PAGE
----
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let me also make clear that I am not opposed to EMOTIVE playing; to violent, loud, crazy playing - but rather to the conventional idea of starting slow and quiet and building to screech and roll. To me this misses the point of musical consciousness and of non-narrative narrative.

Edited by AllenLowe

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Could you make a small list of players past and present guilty of starting slow and building to a screech? The worst offenders ...

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Not to bogart this conversation, but some of the guys who might fit this description: the aforementioned David Murray, Pharoah, Frank Wright, Noah Howard, Peter Brotzmann, Willem Breuker, Wayne Shorter circa the Jazz Messengers, Jim Pepper, sometimes Michael Brecker, and Jon Irabagon. I have a few really good friends and playing partners (at least semi-well known) who fall into this category. The thing is, I actually like all of these guys and I'd venture to say that many of the folks on here do, too (I mean, a huge chunk of Ascension and Machine Gun are predicted on this kind of thing)--it really does just come down to context in a lot of circumstances.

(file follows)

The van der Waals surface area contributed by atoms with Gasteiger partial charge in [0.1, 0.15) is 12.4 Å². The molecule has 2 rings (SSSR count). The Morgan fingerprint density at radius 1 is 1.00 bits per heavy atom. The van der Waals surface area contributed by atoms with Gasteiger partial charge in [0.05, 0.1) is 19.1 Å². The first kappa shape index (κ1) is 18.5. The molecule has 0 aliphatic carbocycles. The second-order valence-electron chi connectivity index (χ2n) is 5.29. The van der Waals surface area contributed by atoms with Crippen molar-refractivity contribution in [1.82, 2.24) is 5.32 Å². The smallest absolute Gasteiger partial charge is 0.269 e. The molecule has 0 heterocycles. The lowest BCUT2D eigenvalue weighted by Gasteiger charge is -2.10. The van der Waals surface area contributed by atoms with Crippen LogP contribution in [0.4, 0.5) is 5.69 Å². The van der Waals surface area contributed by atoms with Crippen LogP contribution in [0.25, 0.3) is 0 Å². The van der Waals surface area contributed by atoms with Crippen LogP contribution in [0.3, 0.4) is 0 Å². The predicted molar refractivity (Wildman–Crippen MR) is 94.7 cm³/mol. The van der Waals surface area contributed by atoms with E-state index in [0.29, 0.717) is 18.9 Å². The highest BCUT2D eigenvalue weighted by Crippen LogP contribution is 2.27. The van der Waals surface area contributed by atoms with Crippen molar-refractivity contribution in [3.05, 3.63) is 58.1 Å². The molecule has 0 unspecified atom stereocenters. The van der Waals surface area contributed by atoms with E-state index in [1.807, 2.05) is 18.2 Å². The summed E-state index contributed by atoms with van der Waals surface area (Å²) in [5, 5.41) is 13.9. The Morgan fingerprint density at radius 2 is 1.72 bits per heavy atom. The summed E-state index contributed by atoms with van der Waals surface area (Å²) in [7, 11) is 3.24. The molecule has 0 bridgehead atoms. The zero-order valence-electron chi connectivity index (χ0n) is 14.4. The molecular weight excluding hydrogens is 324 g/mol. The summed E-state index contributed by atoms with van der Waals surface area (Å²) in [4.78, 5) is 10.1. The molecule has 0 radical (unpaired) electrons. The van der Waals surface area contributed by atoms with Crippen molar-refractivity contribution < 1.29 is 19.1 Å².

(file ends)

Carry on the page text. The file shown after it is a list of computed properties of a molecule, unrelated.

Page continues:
On the polar opposite end of the spectrum, Arthur Doyle heats up almost instantly and strays in these ungodly frequencies for like forever. Repent-era Charles Gayle, too. I know Doyle has gotten a ton of flak on these boards, but I actually admire the guy for how much of a diehard he is. In other words, part of me feels like if you're listening to Black Ark for a meticulously constructed Wayne solo--or even something more incendiary, albeit with supreme technical control (ala Roscoe Mitchell)--you're better served just digging into something else.

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Great post above  - nothing wrong with a great organic build of intensity. Works best with me when it seems as if it happens by accident. Happened a few times the other night with Wooley/Lytton et al. 

Loved your comments on Dudu